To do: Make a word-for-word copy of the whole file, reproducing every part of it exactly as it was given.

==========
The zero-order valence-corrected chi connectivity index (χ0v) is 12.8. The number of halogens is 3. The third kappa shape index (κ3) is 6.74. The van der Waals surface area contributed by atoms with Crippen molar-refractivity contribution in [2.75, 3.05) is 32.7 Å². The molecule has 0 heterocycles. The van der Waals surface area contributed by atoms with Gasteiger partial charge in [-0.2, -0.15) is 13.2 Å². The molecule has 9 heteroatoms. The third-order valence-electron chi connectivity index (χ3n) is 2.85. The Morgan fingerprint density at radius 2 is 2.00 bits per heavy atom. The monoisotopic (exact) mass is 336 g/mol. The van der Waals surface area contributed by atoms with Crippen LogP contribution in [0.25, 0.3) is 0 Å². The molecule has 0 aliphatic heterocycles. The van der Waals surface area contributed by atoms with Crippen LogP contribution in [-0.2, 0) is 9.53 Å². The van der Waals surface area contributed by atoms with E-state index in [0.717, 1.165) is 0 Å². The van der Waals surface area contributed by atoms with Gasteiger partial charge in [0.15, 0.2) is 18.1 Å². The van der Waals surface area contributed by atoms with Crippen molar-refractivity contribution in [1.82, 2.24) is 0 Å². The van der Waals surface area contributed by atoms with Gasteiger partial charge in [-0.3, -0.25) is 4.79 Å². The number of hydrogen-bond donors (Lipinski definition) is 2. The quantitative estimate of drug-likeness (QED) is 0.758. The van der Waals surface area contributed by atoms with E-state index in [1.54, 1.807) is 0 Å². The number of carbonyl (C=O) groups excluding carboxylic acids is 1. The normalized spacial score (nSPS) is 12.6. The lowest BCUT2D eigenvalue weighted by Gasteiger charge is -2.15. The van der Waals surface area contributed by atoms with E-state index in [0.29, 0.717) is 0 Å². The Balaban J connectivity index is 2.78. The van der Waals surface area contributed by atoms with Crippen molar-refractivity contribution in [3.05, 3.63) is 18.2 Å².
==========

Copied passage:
The zero-order valence-corrected chi connectivity index (χ0v) is 12.8. The number of halogens is 3. The third kappa shape index (κ3) is 6.74. The van der Waals surface area contributed by atoms with Crippen molar-refractivity contribution in [2.75, 3.05) is 32.7 Å². The molecule has 0 heterocycles. The van der Waals surface area contributed by atoms with Gasteiger partial charge in [-0.2, -0.15) is 13.2 Å². The molecule has 9 heteroatoms. The third-order valence-electron chi connectivity index (χ3n) is 2.85. The Morgan fingerprint density at radius 2 is 2.00 bits per heavy atom. The monoisotopic (exact) mass is 336 g/mol. The van der Waals surface area contributed by atoms with Crippen LogP contribution in [0.25, 0.3) is 0 Å². The molecule has 0 aliphatic heterocycles. The van der Waals surface area contributed by atoms with Crippen LogP contribution in [-0.2, 0) is 9.53 Å². The van der Waals surface area contributed by atoms with E-state index in [0.717, 1.165) is 0 Å². The van der Waals surface area contributed by atoms with Gasteiger partial charge in [0.15, 0.2) is 18.1 Å². The van der Waals surface area contributed by atoms with Crippen molar-refractivity contribution in [1.82, 2.24) is 0 Å². The van der Waals surface area contributed by atoms with Gasteiger partial charge in [-0.3, -0.25) is 4.79 Å². The number of hydrogen-bond donors (Lipinski definition) is 2. The quantitative estimate of drug-likeness (QED) is 0.758. The van der Waals surface area contributed by atoms with E-state index in [1.54, 1.807) is 0 Å². The number of carbonyl (C=O) groups excluding carboxylic acids is 1. The normalized spacial score (nSPS) is 12.6. The lowest BCUT2D eigenvalue weighted by Gasteiger charge is -2.15. The van der Waals surface area contributed by atoms with E-state index in [0.29, 0.717) is 0 Å². The Balaban J connectivity index is 2.78. The van der Waals surface area contributed by atoms with Crippen molar-refractivity contribution in [3.05, 3.63) is 18.2 Å².